Dr Vincent Grasso, Global Healthcare & Life Sciences Lead, IPsoft
As the coronavirus pandemic spread globally, medical professionals became inundated with people contacting their GPs or worse, those coming into Emergency Rooms (ERs) with minor symptoms. The onslaught of panicked people quickly overwhelmed ERs and medical call centres worldwide and forced healthcare organisations to review how their workforce continued delivering care under such difficult circumstances, including finding ways to engage with patients under social distancing guidelines.
The flood of calls and enquiries of concerned people meant that many healthcare professionals had to divert time away from seriously ill patients in order to make (what was largely negative) COVID-19 assessments. As a direct response in dealing with this, medical professionals and administrative hospital staff put many non-urgent consultations on hold and designed systems to triage patients, whilst also creating COVID and COVID-free areas of hospitals to prevent uninfected patients and other hospital workers becoming exposed to the disease. More so than ever before, health systems started rapidly adopting digital and automated solutions to support them in the assessment process, catalysing a monumental shift in the healthcare industry.
The technologies driving this change
There was a critical need for those that were concerned that they had the virus to safely self-assess in order to take this immense pressure of health services that were already being tested to their max. From taking GP appointments by video or voice call to developing screening solutions to spot patients with indicators of the virus at home, a whole host of different solutions have been designed and deployed by tech firms and other start-up businesses repurposing their products to help support overwhelmed healthcare organisations in the fight against COVID-19. This rapid corralling of resources was aimed at trying to reduce person-to-person interaction (and in many cases, successfully did so) in order to ‘flatten the curve’.
Cognitive agents, like Amelia, have been critical in helping healthcare organisations roll-out at-home assessments at scale. Members of the public, whether shielding or self-isolating at home, could reach an AI-powered cognitive healthcare agent by voice call or webchat to undergo a risk assessment, as well as receive additional information about the virus. Once an individual engages with the conversational assistant, they are assessed on the symptoms they are experiencing, alongside additional risk factors (such as underlying health conditions) – which are based on the latest guidance from the Centre for Disease Control and Prevention (CDC) and The World Health Organization (WHO). This has enabled thousands of vulnerable people to get screened without putting themselves or others in unnecessary danger.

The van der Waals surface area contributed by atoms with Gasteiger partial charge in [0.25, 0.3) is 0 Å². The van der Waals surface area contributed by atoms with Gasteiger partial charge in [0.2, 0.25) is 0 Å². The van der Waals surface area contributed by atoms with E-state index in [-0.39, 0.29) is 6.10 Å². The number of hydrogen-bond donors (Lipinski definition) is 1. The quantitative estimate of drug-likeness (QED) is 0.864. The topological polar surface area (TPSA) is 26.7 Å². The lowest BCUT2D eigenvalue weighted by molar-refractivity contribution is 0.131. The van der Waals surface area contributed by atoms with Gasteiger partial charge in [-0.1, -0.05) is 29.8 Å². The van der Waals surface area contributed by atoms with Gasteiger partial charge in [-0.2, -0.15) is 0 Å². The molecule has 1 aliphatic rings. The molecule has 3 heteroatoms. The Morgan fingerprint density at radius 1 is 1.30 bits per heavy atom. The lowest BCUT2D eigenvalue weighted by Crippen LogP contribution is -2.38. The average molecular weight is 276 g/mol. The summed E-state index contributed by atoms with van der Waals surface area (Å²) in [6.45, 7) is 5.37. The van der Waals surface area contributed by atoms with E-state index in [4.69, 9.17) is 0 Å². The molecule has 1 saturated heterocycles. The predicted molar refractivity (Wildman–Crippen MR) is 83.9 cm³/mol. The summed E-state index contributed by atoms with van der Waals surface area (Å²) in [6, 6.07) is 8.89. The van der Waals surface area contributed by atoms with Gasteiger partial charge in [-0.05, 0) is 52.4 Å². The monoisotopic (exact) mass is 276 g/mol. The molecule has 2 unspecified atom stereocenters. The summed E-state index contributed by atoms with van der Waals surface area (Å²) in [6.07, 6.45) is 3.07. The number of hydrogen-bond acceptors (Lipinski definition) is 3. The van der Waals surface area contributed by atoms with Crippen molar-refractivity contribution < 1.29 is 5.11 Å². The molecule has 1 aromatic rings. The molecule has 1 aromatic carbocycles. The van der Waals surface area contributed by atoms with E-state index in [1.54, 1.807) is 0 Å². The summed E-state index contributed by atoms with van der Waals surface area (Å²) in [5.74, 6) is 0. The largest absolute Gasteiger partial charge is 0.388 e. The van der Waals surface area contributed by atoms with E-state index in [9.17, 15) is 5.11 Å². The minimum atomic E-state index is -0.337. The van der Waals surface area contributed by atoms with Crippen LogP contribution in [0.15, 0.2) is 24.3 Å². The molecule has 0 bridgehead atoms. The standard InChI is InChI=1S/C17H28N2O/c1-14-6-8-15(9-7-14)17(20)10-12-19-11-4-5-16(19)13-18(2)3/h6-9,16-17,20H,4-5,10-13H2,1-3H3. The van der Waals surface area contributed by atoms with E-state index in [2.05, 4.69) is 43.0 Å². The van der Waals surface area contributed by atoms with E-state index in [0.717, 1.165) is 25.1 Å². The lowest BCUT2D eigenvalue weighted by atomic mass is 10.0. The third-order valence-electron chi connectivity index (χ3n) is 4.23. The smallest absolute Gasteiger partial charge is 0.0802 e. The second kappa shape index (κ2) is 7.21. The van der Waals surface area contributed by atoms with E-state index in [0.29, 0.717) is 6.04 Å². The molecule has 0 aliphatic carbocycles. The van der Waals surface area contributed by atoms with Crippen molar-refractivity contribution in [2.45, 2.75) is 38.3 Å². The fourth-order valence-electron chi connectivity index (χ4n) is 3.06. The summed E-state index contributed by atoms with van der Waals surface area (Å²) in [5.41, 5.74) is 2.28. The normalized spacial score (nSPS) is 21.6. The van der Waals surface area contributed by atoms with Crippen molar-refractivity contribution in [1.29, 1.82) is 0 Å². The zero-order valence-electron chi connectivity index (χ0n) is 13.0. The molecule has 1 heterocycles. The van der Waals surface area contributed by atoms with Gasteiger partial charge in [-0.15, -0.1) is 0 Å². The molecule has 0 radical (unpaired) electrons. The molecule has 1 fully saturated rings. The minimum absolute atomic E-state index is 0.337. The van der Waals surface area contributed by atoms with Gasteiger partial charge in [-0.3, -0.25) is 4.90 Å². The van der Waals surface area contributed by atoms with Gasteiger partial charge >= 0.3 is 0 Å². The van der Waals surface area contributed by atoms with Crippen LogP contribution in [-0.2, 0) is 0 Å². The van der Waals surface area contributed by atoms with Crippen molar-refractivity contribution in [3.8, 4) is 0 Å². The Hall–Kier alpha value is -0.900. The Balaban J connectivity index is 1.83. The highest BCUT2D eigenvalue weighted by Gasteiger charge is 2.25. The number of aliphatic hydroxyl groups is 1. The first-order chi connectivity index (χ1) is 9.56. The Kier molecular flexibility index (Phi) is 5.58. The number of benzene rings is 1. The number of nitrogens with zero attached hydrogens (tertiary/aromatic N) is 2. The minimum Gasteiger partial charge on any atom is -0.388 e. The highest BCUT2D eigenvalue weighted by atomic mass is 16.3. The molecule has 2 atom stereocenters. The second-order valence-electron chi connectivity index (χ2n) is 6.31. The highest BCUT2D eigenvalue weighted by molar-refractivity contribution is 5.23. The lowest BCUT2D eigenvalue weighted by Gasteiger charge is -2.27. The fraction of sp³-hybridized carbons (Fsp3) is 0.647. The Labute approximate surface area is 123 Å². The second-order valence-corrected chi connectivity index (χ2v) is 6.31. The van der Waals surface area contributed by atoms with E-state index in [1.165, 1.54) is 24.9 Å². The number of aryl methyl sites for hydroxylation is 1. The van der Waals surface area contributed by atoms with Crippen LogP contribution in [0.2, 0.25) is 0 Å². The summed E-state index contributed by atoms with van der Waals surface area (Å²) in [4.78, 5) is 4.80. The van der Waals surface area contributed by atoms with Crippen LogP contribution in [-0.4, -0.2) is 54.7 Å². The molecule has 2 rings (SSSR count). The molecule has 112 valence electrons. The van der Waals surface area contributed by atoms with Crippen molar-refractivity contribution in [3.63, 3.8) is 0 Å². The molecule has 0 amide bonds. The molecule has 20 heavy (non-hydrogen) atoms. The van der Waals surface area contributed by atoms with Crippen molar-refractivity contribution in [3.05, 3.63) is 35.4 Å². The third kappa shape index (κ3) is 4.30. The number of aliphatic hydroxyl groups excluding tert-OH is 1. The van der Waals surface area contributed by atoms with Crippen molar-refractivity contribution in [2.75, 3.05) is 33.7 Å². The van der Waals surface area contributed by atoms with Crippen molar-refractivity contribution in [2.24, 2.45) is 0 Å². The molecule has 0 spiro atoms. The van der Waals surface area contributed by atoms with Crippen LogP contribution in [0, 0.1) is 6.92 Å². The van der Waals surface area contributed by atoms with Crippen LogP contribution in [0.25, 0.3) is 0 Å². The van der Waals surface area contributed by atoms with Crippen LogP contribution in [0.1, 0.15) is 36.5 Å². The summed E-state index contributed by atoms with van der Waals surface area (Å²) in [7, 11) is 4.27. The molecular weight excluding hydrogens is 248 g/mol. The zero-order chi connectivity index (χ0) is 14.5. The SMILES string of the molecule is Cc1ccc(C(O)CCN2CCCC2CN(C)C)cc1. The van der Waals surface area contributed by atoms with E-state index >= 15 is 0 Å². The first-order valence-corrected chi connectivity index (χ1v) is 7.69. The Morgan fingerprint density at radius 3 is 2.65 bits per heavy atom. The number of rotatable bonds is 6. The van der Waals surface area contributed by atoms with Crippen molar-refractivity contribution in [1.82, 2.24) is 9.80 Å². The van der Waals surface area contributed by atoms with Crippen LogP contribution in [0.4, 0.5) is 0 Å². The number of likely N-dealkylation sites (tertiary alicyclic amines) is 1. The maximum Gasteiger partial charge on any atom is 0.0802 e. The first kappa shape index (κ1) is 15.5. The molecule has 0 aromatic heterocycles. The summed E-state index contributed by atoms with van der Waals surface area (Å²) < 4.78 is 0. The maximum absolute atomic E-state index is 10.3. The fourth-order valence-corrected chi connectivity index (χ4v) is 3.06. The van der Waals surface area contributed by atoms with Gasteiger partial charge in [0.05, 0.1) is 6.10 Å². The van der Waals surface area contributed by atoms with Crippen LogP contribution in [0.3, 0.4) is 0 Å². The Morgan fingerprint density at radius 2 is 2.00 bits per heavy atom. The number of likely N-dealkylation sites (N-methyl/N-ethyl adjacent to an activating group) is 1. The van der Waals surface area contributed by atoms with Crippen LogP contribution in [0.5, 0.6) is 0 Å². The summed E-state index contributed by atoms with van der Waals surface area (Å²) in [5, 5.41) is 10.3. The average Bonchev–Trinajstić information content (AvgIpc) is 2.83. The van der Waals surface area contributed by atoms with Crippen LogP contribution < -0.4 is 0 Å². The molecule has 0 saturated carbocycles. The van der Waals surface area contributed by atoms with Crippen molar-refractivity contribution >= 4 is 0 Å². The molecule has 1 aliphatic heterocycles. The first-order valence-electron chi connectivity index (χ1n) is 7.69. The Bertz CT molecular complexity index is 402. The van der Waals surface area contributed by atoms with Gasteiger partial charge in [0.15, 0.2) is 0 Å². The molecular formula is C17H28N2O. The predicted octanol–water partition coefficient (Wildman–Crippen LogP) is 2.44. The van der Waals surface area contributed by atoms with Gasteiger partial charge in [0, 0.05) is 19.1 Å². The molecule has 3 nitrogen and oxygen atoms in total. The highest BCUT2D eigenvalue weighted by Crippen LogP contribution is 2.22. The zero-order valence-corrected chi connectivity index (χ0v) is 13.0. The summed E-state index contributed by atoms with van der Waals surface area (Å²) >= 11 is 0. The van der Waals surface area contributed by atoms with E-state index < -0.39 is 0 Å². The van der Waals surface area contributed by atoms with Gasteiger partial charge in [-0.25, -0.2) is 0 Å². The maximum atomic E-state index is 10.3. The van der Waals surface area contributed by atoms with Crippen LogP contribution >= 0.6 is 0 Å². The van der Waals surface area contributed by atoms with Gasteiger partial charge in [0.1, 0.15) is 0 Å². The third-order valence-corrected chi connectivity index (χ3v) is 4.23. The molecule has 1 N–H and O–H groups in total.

The future of the healthcare industry
What this crisis has clearly demonstrated is that the healthcare industry – a sector that has historically been extremely risk-averse – can become more dynamic through investment in advanced technologies, whilst also making patient services more efficient and safer. Leveraging AI has not only proven to be valuable in patient screening environments during a pandemic, but also in tracking and tracing, managing medical inventory (namely PPE) and in pushing new innovations, such as ventilators capable of giving support to several patients at the same time.
Looking to the future to a post COVID-19 world, within the next few years I expect that both patients and doctors will become more accustomed to interacting with online services and, increasingly, conversational AI-powered assistants.
According to EMIS Group, following the NHS’ introduction of the ‘total triage’ approach to deal with the impact of COVID, online-only consultations now account for approximately 40% of total GP-patient contacts in the UK. And as both healthcare providers and the public acclimatise to accessing digital healthcare services, I believe we’ll see the same shift that we’ve witnessed in customer service of using automation to provide always-on support at scale.
This new patient services model could completely revolutionise healthcare, both for providers and patients. It can not only help filter out unnecessary hospital and GP surgery visits (something which is key in a time of crisis), but might also drive more people to engage with their regular healthcare needs, thanks to ease of use and convenience. This will support the government’s population health objectives, as it will be easier to identify and treat health issues earlier, which in turn can prevent the need for hospitalisation.
That said, there will always be a need for face-to-face contact in many healthcare settings – so don’t expect robots to take over your local hospital anytime soon.